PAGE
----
fair and fowl
So, Saturday. We were up and out early and off to London Bridge train station. I left TA to get tickets while I picked up a newspaper and a twix, since the boy had not managed to get up in time to have breakfast. TA gave me my ticket and I was a bit disturbed at how much it cost. I asked - did you use our railcards? He had forgotten. Bugger.
We were on the train - a fast one, a miracle - from Waterloo when the ticket inspector came through and, after looking at our tickets, said you're changing at Woking with a questioning tone. Closer inspection showed that TA had bought tickets to Wokingham instead of Woking. No idea where that is, but believe me tickets from Waterloo cost quite a bit, specially without a railcard...
Our day with social Uncle K and his dry, ever-so-slightly-acerbic, wife F passed off as well as it could considering. Considering he is trying to hide reservoirs of bitterness about having to serve the charities' solicitors. Considering he's nursing a pit of grief for the loss of his last remaining sister.
They drove us over to my aunt's house and gave us the tour. In every room K said take this and, holding up various objects, what about this? So it was that we agreed to take tables, chest of drawers, a sideboard, an iron and ironing board, glasses, cookbooks, rugs, speakers...and probably many more things I can't remember. And were forced to regretfully turn down a twin tub, a sewing machine, clothes, bedding, two bicycles, garden tools, pot plants and many more things I can't remember.
On the way back to Woking we stopped off for a pub lunch and at one point I almost let the cat out of the bag about the illicit contents of a certain thank you card, but after a frantic hand squeeze from TA I restrained myself. After lunch they drove us back to the station.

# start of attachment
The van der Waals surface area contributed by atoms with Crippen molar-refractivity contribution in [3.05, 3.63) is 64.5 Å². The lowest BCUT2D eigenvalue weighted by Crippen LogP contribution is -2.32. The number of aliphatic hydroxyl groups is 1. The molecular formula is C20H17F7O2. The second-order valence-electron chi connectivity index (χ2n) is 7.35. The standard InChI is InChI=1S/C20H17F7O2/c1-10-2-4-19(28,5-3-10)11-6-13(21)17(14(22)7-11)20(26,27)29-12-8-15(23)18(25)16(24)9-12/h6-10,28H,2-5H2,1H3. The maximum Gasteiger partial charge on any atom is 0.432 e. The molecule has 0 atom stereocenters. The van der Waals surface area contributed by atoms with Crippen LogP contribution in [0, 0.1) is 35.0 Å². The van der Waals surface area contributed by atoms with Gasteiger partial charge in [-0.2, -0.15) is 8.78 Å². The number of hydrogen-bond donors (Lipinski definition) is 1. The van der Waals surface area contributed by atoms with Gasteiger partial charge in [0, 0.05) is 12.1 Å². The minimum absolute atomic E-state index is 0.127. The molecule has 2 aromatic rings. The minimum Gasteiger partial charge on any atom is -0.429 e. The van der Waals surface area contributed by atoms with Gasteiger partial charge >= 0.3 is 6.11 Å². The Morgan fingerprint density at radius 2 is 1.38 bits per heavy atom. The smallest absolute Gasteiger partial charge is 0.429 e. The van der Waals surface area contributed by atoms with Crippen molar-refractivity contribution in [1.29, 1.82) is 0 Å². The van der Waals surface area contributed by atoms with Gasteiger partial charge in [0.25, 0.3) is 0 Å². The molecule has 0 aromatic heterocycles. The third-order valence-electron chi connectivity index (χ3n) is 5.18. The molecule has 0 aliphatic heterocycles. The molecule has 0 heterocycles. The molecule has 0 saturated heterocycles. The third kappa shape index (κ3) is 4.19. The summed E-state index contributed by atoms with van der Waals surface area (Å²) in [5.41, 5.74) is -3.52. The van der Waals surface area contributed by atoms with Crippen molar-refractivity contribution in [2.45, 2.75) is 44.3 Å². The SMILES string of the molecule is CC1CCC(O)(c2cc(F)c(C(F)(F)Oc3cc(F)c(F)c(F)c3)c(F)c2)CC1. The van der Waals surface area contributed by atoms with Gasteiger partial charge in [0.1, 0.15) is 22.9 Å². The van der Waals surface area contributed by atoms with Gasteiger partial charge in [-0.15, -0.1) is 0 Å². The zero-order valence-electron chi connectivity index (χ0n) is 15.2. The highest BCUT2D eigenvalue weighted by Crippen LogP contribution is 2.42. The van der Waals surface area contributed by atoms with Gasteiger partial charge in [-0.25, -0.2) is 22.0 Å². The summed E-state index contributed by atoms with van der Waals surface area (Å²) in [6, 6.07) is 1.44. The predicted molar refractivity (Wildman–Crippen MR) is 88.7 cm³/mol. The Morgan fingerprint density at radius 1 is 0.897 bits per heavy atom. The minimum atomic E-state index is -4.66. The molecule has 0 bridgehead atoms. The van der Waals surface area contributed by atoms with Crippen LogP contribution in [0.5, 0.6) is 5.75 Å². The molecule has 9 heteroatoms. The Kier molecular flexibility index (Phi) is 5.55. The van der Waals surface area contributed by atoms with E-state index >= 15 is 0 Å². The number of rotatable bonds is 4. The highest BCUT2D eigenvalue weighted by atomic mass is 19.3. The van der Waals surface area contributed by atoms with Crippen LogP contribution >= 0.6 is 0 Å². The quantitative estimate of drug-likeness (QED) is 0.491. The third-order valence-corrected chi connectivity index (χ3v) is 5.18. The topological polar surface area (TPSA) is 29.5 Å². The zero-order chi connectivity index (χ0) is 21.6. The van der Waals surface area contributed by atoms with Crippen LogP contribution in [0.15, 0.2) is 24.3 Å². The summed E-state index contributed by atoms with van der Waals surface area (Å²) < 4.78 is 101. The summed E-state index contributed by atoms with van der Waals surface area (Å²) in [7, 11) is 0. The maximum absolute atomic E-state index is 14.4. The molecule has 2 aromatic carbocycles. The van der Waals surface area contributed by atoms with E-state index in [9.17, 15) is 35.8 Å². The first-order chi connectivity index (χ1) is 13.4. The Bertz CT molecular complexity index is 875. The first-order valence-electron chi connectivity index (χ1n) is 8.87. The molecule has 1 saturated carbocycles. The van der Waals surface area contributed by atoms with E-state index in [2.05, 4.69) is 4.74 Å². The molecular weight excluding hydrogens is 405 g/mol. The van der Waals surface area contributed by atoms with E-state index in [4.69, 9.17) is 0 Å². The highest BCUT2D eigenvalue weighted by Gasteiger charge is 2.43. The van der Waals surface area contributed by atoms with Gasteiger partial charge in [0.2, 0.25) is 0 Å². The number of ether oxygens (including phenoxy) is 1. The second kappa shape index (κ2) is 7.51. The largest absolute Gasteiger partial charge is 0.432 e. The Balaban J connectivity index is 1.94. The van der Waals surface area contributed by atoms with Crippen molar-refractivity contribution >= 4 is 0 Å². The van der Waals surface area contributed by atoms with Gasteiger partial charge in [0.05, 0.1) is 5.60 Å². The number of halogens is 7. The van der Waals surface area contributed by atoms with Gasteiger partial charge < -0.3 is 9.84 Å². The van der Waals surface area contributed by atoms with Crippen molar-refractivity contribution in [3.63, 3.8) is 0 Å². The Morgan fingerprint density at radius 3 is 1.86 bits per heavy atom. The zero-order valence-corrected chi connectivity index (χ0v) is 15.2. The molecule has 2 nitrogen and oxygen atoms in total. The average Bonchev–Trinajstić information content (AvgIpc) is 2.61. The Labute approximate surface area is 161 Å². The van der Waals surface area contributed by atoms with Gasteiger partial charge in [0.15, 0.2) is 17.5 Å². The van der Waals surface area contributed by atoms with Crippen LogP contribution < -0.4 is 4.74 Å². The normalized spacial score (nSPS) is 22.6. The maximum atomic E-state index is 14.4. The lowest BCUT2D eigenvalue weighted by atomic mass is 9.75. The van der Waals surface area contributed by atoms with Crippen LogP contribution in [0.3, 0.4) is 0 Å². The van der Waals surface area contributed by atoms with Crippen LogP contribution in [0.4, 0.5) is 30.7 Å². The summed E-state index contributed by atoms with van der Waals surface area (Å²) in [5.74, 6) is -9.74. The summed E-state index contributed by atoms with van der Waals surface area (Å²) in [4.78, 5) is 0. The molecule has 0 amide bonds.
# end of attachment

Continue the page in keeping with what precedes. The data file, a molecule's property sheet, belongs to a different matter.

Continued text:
We had scant minutes to catch the fast train back to London. I leaned through the window and handed Uncle K the card, which he passed over to F. TA called back as we crossed the road - just remember K, you did ask. His reply was faint as we were entering the station: I'll smoke it tonight shall I?
On Sunday we went to the Farmer's market as usual but, unusually, we bought a Guinea fowl. The time had come to test drive Hugh F-W's salmi recipe! It was a revelation - imagine a moist, dense, intense, turkey-flavoured chicken smothered in a meaty, creamy and chestnutty sauce and think of it served with creamed sprouts (topped with crispy bacon) and lovely carrots. Oh my! I'm in love with Guinnea fowl - it's the new everything. It's brilliant. Dinner was marred by one thing only - a niggling doubt about the advisability of giving an aged relative a fairly substantial amount of "strong skunk", as our friendly dealer termed it, along with cooking suggestions.
I got an e-mail from F on Monday, which I opened with trepidation. It said how nice it was to see us and thanked us for the card and contents, apparently K said it could well prove to be the high point of his life.
So that's good, isn't it.
I have a lengthy post planned to mark tomorrow, which is an important day in the world of Mr & Mrs Badger, but I don't know yet if I'll get the time to write it. Watch this space, as they say.